Researchers find parents talk more about math with baby boys than girls

A baby playing with blocks. (Getty Images)
A baby playing with blocks. (Getty Images)

Researchers at the Harvard Graduate School of Education have found baby boys hear more about numbers and math concepts than infant girls.

The findings were recently published in the journal of Infant and Child Development.

The authors found that parents used an average of about 4 math concept words during a 15-minute play session. And while the use of these words increased as all of the infants got older, the growth was larger for baby boys.

"I think it's just something to be aware of, especially parents of girls," said Meredith Rowe, a study co-author and professor of early learning and development at the Harvard Graduate School of Education. "Because it seems like this stuff accumulates over time. And puts young girls at risk not being as strong in math or not thinking they're as strong in math."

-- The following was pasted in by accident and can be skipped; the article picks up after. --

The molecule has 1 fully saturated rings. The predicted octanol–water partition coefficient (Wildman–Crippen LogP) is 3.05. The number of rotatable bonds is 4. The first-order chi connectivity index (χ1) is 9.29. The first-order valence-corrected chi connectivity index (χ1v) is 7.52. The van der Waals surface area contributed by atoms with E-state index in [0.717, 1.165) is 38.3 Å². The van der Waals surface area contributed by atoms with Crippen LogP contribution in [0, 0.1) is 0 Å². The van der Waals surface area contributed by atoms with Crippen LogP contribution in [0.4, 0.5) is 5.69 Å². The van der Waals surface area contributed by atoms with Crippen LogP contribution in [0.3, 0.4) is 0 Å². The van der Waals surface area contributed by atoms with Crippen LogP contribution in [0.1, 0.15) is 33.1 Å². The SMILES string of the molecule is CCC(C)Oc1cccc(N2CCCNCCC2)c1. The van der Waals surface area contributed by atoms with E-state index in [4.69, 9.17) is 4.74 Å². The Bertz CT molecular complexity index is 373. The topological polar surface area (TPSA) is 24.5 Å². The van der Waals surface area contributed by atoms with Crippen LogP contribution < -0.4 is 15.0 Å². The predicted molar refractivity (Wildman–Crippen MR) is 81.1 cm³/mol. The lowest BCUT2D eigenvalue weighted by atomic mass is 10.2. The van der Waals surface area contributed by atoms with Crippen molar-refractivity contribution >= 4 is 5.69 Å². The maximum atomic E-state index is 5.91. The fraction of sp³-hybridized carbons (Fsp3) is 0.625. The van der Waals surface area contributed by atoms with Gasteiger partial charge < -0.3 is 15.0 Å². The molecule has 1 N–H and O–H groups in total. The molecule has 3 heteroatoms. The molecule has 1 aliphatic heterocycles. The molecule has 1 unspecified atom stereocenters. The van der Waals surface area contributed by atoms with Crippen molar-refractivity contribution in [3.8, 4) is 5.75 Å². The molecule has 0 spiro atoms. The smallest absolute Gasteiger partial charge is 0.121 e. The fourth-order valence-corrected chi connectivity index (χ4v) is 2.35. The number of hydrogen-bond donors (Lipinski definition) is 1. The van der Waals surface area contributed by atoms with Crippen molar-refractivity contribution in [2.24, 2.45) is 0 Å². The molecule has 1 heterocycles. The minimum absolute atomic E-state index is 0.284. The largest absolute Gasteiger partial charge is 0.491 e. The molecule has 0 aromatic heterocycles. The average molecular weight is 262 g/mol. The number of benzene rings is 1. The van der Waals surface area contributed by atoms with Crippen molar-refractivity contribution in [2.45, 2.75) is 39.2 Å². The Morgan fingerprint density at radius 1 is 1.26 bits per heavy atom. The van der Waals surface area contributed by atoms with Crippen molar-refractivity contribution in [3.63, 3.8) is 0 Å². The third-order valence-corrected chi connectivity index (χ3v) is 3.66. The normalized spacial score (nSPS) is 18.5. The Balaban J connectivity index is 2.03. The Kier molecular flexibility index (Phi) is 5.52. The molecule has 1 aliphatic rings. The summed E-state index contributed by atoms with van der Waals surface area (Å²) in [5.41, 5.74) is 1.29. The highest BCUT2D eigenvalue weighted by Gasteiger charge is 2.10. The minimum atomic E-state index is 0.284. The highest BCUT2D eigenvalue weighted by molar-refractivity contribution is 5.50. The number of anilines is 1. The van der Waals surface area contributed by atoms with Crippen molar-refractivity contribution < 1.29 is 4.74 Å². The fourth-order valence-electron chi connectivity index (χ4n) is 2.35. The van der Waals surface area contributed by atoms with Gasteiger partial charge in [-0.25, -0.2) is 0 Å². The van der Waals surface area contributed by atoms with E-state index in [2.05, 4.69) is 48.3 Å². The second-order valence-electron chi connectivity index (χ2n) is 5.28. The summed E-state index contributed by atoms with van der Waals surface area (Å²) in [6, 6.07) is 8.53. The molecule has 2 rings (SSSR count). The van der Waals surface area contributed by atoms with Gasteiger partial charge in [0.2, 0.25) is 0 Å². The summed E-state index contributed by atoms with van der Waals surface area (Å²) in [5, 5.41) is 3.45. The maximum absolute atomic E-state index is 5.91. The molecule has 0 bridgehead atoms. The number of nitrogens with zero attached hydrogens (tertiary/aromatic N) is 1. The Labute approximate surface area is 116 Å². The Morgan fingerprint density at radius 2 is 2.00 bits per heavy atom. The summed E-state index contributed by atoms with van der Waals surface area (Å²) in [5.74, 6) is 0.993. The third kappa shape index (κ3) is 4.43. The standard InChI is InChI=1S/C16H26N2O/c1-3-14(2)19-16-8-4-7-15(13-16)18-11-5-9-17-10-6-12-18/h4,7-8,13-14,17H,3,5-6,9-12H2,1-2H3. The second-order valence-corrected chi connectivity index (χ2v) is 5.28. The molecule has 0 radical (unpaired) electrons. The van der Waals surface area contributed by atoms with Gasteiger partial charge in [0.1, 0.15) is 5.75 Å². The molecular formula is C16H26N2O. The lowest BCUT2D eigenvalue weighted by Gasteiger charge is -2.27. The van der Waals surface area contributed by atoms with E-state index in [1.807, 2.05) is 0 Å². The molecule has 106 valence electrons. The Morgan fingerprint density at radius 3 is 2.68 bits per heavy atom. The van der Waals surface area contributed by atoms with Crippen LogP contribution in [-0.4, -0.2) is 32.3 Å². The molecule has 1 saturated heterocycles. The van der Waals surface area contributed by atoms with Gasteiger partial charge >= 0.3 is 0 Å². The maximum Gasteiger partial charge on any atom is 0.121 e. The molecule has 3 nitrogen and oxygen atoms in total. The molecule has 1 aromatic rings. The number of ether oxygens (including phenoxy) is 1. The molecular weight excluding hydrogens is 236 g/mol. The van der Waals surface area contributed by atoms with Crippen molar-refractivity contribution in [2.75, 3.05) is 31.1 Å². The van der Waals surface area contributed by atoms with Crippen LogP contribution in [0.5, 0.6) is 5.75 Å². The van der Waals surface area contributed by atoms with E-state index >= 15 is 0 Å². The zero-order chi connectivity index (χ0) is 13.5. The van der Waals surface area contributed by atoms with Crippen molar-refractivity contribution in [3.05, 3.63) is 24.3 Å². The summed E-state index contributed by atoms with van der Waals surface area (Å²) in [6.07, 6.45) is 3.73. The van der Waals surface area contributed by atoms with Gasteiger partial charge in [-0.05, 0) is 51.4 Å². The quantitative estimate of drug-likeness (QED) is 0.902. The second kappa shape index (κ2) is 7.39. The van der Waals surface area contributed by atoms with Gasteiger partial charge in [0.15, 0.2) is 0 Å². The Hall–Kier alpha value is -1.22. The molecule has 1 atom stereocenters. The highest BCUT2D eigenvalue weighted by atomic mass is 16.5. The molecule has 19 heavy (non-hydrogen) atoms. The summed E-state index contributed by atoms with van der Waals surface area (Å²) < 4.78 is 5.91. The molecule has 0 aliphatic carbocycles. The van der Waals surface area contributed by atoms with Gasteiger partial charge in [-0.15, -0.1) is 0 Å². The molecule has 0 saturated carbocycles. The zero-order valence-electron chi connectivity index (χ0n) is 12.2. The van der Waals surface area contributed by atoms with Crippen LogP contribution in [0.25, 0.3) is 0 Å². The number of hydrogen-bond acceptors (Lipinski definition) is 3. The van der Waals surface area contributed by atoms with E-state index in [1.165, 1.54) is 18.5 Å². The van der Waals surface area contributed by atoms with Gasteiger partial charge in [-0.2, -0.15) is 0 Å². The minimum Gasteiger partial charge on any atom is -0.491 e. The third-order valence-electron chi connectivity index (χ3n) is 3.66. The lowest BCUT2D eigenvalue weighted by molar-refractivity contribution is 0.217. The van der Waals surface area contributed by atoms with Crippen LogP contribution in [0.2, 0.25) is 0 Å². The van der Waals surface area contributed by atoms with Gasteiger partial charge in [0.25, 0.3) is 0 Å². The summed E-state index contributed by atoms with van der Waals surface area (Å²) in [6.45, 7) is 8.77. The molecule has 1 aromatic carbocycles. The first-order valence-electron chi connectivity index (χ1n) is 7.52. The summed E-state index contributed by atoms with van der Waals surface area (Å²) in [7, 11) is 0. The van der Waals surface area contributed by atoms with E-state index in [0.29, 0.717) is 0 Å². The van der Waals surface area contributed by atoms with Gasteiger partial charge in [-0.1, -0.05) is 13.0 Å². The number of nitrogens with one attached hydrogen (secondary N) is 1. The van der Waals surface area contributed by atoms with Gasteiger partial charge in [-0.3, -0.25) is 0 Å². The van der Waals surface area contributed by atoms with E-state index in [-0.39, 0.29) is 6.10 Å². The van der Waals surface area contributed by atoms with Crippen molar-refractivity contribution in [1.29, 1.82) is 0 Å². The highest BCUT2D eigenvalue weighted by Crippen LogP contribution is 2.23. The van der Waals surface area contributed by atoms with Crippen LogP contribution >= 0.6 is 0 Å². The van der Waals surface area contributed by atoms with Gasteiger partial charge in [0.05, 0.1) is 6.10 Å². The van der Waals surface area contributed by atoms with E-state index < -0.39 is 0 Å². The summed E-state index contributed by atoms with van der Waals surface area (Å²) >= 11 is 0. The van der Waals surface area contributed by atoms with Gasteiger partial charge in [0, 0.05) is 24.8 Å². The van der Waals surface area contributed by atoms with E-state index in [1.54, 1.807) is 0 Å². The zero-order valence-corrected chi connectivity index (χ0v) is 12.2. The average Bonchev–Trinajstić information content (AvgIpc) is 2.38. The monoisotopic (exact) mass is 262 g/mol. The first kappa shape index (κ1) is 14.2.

Rowe added that a parent's socioeconomic status did not appear to make a difference in how often they talked about math concepts with their young children.

She says increasing the amount of math concepts you talk about with your kids can be as easy as counting what's around you or comparing groups.

The study's authors observed a diverse group of 50 Boston-area caregivers and their infants as they grew from 10 to 18 months old. They classified a number of items as math concepts, such as counting or using words like "many."

Rowe stressed that the study was limited in scope. She hopes to continue the work with co-author Kathryn Leech and explore the long-term affects of these gender-based differences.


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Carrie Jung Senior Reporter, Education
Carrie is a senior education reporter.



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